"Sulfur - master of pointillism" in the Netherlands: from "Circus" to "Kan-kan"

His Majesty the King of the Netherlands Willem-Alexander opened the exhibition Georges Seuer - so this event! The creativity of the inventor of pointillism (point-to-point ... another point!) And the founder of neo-impressionism are represented in the Kröller-Muller Museum in honor of the anniversary of the famous art stronghold. So, especially from Paris until September 7, the “Circus” canvas complemented the “Kan-Kan” from the museum collection. In addition, there are about 50 works - an impressive part, alas, of the small heritage of such a significant creator.

The Kröller-Müller Museum (Kröller-Müller Museum, Otterlo) is known for its solid collection of works of the XIX-XX centuries from Cranach to Picasso, and the second after Amsterdam collection of works by Van Gogh (87, including "Night Cafe Terrace"). And now the museum is also in the top news thanks to the current exhibition. He has already five works of the artist (the famous "Kan-Kan" (1889−90) and landscapes) - an impressive indicator of the status of the institution "hero of the day".
For the first time, visitors are shown “the whole of Sulfur” from the collection; works from other museums and private collections have joined them. A total of 23 paintings and 24 drawings - the largest number of those that have ever been exhibited in the Netherlands.

  • At the exhibition - the King!
  • Point of view…
Georges Cera (Seurat 1859−1891) was released quite a few years - he left this world at the age of 32, so his legacy is small (about 50 paintings in his new style, including seven large canvases), but very significant. "The elite of the artistic avant-garde of Paris" and "the founder and inspirer of neo-impressionism" —which he did not receive any “titles”! In life, however, the Impressionists did not complain about him, and for innovation.The fact is that Sulfur not only “worked by inspiration”, but also, delving into optics, the theory of light and color, carefully followed the canons he invented (almost a formula!) Of aesthetic harmony, which “can be decomposed into elements of tone, color and line ".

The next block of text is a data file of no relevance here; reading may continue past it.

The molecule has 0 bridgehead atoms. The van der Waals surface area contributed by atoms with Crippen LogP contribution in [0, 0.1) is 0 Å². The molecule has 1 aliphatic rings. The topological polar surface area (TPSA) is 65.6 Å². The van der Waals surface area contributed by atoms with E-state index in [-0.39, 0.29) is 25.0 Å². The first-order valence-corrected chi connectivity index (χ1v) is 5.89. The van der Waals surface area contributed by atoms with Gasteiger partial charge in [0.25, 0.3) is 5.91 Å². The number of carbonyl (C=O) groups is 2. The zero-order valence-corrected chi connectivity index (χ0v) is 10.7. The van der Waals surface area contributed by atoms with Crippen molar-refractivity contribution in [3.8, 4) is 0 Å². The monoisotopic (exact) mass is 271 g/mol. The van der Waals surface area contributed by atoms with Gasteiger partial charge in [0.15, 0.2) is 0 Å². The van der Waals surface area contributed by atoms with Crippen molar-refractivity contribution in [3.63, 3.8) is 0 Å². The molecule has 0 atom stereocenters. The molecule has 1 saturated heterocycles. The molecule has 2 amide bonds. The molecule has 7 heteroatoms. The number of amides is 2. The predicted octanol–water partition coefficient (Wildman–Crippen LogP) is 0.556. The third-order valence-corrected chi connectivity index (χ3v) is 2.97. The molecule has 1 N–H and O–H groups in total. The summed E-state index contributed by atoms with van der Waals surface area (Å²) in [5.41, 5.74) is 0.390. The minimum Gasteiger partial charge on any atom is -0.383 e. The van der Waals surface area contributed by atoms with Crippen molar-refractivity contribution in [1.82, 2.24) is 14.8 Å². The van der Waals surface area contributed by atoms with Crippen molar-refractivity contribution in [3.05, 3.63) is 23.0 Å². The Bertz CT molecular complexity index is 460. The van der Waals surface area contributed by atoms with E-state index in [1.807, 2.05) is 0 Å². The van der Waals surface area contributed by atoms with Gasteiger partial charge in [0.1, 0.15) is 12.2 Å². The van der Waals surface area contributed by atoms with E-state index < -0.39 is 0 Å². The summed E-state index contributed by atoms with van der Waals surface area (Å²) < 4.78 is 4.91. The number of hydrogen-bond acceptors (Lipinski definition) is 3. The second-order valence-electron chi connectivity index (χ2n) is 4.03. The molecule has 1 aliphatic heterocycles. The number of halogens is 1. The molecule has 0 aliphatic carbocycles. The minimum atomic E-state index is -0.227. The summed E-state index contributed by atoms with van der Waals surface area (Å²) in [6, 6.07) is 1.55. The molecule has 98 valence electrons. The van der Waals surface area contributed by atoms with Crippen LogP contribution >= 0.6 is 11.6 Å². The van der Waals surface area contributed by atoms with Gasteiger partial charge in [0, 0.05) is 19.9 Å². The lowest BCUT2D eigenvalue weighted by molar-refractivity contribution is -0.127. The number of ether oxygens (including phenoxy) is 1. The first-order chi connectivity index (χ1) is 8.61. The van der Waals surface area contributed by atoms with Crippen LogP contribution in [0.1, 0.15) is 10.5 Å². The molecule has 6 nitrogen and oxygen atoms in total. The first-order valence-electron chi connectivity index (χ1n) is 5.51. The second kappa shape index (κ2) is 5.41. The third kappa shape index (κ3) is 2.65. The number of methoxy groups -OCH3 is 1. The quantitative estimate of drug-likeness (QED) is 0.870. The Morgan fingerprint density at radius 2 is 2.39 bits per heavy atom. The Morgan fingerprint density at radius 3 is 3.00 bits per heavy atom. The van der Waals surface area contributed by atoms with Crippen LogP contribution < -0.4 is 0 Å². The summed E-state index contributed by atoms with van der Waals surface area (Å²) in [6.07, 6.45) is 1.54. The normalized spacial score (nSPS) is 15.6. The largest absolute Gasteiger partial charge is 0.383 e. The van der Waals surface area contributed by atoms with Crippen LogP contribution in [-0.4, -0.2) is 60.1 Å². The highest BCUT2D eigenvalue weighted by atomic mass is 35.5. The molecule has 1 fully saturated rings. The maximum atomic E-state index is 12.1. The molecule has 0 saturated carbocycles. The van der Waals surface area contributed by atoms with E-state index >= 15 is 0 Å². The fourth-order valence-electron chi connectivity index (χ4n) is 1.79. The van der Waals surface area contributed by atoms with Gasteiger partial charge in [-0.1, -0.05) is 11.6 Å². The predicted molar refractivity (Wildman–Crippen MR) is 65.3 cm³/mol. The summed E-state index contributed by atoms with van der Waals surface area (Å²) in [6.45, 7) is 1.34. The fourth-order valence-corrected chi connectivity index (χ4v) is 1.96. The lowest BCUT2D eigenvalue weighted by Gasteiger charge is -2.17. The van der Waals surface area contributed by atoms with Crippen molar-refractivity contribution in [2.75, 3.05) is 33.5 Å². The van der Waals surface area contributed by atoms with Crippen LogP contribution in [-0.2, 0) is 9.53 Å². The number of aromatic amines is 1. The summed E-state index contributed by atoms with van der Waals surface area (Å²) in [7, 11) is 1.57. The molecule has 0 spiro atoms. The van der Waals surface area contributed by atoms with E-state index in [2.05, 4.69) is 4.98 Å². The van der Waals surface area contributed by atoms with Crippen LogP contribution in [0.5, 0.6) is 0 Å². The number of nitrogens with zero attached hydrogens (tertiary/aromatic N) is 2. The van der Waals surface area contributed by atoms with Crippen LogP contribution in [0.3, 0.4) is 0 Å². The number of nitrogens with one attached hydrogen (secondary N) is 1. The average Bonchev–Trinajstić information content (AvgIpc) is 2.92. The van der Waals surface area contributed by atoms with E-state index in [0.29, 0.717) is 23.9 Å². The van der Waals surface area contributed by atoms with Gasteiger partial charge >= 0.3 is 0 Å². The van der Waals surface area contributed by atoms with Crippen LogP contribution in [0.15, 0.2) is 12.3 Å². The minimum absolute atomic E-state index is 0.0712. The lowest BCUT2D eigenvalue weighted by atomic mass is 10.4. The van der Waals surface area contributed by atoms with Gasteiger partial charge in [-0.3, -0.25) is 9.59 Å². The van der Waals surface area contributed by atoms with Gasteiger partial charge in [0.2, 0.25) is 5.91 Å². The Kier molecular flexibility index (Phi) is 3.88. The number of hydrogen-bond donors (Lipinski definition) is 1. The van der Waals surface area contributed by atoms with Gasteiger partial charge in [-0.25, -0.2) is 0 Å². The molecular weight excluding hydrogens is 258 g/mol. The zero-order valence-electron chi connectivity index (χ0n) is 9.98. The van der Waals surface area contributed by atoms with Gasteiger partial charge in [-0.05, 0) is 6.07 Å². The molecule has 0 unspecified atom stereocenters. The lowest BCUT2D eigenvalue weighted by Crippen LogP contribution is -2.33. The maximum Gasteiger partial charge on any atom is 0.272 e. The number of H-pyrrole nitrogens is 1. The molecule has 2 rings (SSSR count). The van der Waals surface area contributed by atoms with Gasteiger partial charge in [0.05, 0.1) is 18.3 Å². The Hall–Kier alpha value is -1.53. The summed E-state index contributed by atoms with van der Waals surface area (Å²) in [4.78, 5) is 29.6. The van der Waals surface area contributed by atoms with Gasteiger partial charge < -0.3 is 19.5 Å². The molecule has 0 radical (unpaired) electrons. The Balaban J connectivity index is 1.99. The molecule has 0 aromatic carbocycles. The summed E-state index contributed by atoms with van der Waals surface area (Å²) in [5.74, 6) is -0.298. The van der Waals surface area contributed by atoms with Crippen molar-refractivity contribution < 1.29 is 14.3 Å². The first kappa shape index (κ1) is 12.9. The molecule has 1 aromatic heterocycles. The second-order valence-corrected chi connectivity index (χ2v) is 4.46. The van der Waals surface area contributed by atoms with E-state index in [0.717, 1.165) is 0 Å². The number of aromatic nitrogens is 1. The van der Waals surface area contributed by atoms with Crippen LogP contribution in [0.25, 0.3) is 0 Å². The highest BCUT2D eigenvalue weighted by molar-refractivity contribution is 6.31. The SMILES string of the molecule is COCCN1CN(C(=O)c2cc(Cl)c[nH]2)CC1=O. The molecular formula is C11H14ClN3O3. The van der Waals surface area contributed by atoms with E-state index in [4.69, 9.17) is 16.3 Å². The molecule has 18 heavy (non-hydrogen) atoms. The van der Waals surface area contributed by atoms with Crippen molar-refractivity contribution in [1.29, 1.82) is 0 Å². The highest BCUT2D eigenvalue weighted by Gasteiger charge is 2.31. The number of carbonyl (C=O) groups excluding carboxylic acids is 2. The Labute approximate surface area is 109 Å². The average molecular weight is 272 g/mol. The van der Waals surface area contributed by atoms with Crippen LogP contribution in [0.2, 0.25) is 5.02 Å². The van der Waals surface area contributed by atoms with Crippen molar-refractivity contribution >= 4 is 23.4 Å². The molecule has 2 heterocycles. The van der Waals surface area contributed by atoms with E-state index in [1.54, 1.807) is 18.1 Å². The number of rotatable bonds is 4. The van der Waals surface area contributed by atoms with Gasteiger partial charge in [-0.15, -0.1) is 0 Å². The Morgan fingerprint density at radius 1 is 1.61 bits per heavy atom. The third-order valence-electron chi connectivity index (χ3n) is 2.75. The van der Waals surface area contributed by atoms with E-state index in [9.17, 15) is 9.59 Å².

But the main thing is that Sulfur - everything converges! A scattering of points at a certain distance “focuses” into the picture, everything being grouped subtly and precisely in color. Shades, transitions ... amazing! And although the current public is not particularly struck with "special effects", but at the exhibition - the hype.Circus Georges Sera 1891, 185 × 152.5 cm “The hit of the season” - the famous “Le Cirque”, the last work created by Sulfur - it was unfinished, and it was painted by the artist’s friend Maximilian Luce. Now the picture has arrived in Otterlo from the Musée d'Orsay Museum - it is rarely taken out of the “native” Paris. Not at the exhibition without the Eiffel Tower! The themes of his paintings Sulfur found in Paris and the townships of Northern France, where he rested by the sea in the summer - a special series of works with views from the Gravelines is noted.Sunday in Port-en-Bessin Georges Sera 1888, 66 × 82 cm

Georges Cera had a strong influence on a whole generation of artists. Not to mention the strength of his personal conviction (“charisma,” they would say today), the ideas were consonant with a whole circle of creators. Thanks also to the work of his friend and fellow pointillism Paul Signac (Paul Signac), neo-impressionism spread in France, Belgium and the Netherlands.

Pay attention to the work, for example, Henri van de Velde and Jan Torop (Jan Toorop - see picture). So that the impressive “art supplement” of 60 works by these and other artists gives an idea of ​​the scale of the influence of creativity Sulfur.
The “background” at the exhibition is a film about the drawing-point-exact method of Sulfur “Seurat. In search of the essence. Well, and around and around the exhibition itself there are lectures, classes for children (dot ... dot ... cucumber!), Concerts and theatrical performances.

Instead of dots.
Pictures of the artist today are priceless. And during the lifetime of Sulfur, he managed to sell only a few paintings: the landscapes took 300 francs, and for the laborious and epochal "Model" they managed to help out only 800. Signac died from a serious infection, leaving the widow with a one-year-old child in her arms (alas, he also the same infection), besides being in position. And in 1900, the artist's family sold the now famous painting “Circus” for 500 francs, and the drawings went for 10 francs apiece.

Some works were donated, with the consent of the family, to friends, artists - neo-impressionists. And they, Felix Pheneon, Maximilian Luce and Paul Signac, conducted the first “attribution” of the paintings, marking the work of Signac's authorship in his workshop. The artist never put a signature! Only points. Or rather - dots ...